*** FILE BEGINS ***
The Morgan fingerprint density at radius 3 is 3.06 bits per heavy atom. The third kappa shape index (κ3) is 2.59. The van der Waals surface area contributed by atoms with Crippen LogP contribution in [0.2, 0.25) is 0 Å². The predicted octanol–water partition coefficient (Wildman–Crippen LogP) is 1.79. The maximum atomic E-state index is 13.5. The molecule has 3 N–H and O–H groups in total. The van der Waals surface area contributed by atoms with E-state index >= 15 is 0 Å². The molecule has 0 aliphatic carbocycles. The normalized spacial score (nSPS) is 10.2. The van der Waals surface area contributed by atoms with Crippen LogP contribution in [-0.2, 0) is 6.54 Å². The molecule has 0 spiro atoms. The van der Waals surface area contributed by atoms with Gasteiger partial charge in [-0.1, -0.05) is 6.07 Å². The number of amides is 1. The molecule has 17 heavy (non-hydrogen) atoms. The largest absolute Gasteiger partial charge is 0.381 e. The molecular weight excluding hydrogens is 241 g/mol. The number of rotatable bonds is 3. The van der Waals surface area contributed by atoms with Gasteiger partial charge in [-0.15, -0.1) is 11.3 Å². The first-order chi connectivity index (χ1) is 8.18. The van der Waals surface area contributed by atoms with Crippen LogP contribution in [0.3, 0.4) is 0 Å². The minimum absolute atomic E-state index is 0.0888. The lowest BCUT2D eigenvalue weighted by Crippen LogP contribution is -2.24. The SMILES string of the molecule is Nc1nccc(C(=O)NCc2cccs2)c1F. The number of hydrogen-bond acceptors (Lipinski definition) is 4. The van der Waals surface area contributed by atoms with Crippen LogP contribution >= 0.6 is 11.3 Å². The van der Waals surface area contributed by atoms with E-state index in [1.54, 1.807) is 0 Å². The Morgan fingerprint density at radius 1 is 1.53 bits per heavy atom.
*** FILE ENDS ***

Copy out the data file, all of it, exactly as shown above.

The Morgan fingerprint density at radius 3 is 3.06 bits per heavy atom. The third kappa shape index (κ3) is 2.59. The van der Waals surface area contributed by atoms with Crippen LogP contribution in [0.2, 0.25) is 0 Å². The predicted octanol–water partition coefficient (Wildman–Crippen LogP) is 1.79. The maximum atomic E-state index is 13.5. The molecule has 3 N–H and O–H groups in total. The van der Waals surface area contributed by atoms with E-state index >= 15 is 0 Å². The molecule has 0 aliphatic carbocycles. The normalized spacial score (nSPS) is 10.2. The van der Waals surface area contributed by atoms with Crippen LogP contribution in [-0.2, 0) is 6.54 Å². The molecule has 0 spiro atoms. The van der Waals surface area contributed by atoms with Gasteiger partial charge in [-0.1, -0.05) is 6.07 Å². The number of amides is 1. The molecule has 17 heavy (non-hydrogen) atoms. The largest absolute Gasteiger partial charge is 0.381 e. The molecular weight excluding hydrogens is 241 g/mol. The number of rotatable bonds is 3. The van der Waals surface area contributed by atoms with Gasteiger partial charge in [-0.15, -0.1) is 11.3 Å². The first-order chi connectivity index (χ1) is 8.18. The van der Waals surface area contributed by atoms with Crippen LogP contribution in [0.3, 0.4) is 0 Å². The minimum absolute atomic E-state index is 0.0888. The lowest BCUT2D eigenvalue weighted by Crippen LogP contribution is -2.24. The SMILES string of the molecule is Nc1nccc(C(=O)NCc2cccs2)c1F. The number of hydrogen-bond acceptors (Lipinski definition) is 4. The van der Waals surface area contributed by atoms with Crippen LogP contribution >= 0.6 is 11.3 Å². The van der Waals surface area contributed by atoms with E-state index in [1.54, 1.807) is 0 Å². The Morgan fingerprint density at radius 1 is 1.53 bits per heavy atom.